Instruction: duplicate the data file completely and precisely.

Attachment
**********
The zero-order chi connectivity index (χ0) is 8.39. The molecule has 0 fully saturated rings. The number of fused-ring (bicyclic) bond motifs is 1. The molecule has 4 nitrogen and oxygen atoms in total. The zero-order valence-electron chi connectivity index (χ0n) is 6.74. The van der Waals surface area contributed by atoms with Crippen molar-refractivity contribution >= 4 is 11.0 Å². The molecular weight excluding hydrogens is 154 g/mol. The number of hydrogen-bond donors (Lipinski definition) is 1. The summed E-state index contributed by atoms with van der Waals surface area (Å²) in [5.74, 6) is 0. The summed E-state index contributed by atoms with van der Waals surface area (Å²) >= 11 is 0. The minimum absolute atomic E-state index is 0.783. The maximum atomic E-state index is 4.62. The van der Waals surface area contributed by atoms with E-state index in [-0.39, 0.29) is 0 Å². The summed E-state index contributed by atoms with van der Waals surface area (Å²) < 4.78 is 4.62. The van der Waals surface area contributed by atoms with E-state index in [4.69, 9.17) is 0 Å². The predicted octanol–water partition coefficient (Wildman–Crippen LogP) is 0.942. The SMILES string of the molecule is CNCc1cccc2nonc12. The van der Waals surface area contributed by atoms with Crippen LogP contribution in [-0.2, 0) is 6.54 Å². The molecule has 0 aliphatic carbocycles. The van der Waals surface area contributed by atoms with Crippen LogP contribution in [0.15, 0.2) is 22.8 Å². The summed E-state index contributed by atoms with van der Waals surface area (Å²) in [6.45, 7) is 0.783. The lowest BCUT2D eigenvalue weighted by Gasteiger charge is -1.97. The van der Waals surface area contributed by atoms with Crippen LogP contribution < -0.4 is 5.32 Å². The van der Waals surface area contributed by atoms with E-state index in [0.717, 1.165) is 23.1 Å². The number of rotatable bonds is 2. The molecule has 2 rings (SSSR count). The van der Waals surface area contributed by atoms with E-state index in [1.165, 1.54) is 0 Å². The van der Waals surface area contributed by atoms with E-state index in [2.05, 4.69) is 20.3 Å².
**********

The zero-order chi connectivity index (χ0) is 8.39. The molecule has 0 fully saturated rings. The number of fused-ring (bicyclic) bond motifs is 1. The molecule has 4 nitrogen and oxygen atoms in total. The zero-order valence-electron chi connectivity index (χ0n) is 6.74. The van der Waals surface area contributed by atoms with Crippen molar-refractivity contribution >= 4 is 11.0 Å². The molecular weight excluding hydrogens is 154 g/mol. The number of hydrogen-bond donors (Lipinski definition) is 1. The summed E-state index contributed by atoms with van der Waals surface area (Å²) in [5.74, 6) is 0. The summed E-state index contributed by atoms with van der Waals surface area (Å²) >= 11 is 0. The minimum absolute atomic E-state index is 0.783. The maximum atomic E-state index is 4.62. The van der Waals surface area contributed by atoms with E-state index in [-0.39, 0.29) is 0 Å². The summed E-state index contributed by atoms with van der Waals surface area (Å²) < 4.78 is 4.62. The van der Waals surface area contributed by atoms with E-state index in [4.69, 9.17) is 0 Å². The predicted octanol–water partition coefficient (Wildman–Crippen LogP) is 0.942. The SMILES string of the molecule is CNCc1cccc2nonc12. The van der Waals surface area contributed by atoms with Crippen LogP contribution in [-0.2, 0) is 6.54 Å². The molecule has 0 aliphatic carbocycles. The van der Waals surface area contributed by atoms with Crippen LogP contribution in [0.15, 0.2) is 22.8 Å². The summed E-state index contributed by atoms with van der Waals surface area (Å²) in [6.45, 7) is 0.783. The lowest BCUT2D eigenvalue weighted by Gasteiger charge is -1.97. The van der Waals surface area contributed by atoms with Crippen LogP contribution < -0.4 is 5.32 Å². The van der Waals surface area contributed by atoms with E-state index in [0.717, 1.165) is 23.1 Å². The number of rotatable bonds is 2. The molecule has 2 rings (SSSR count). The van der Waals surface area contributed by atoms with E-state index in [1.165, 1.54) is 0 Å². The van der Waals surface area contributed by atoms with E-state index in [2.05, 4.69) is 20.3 Å².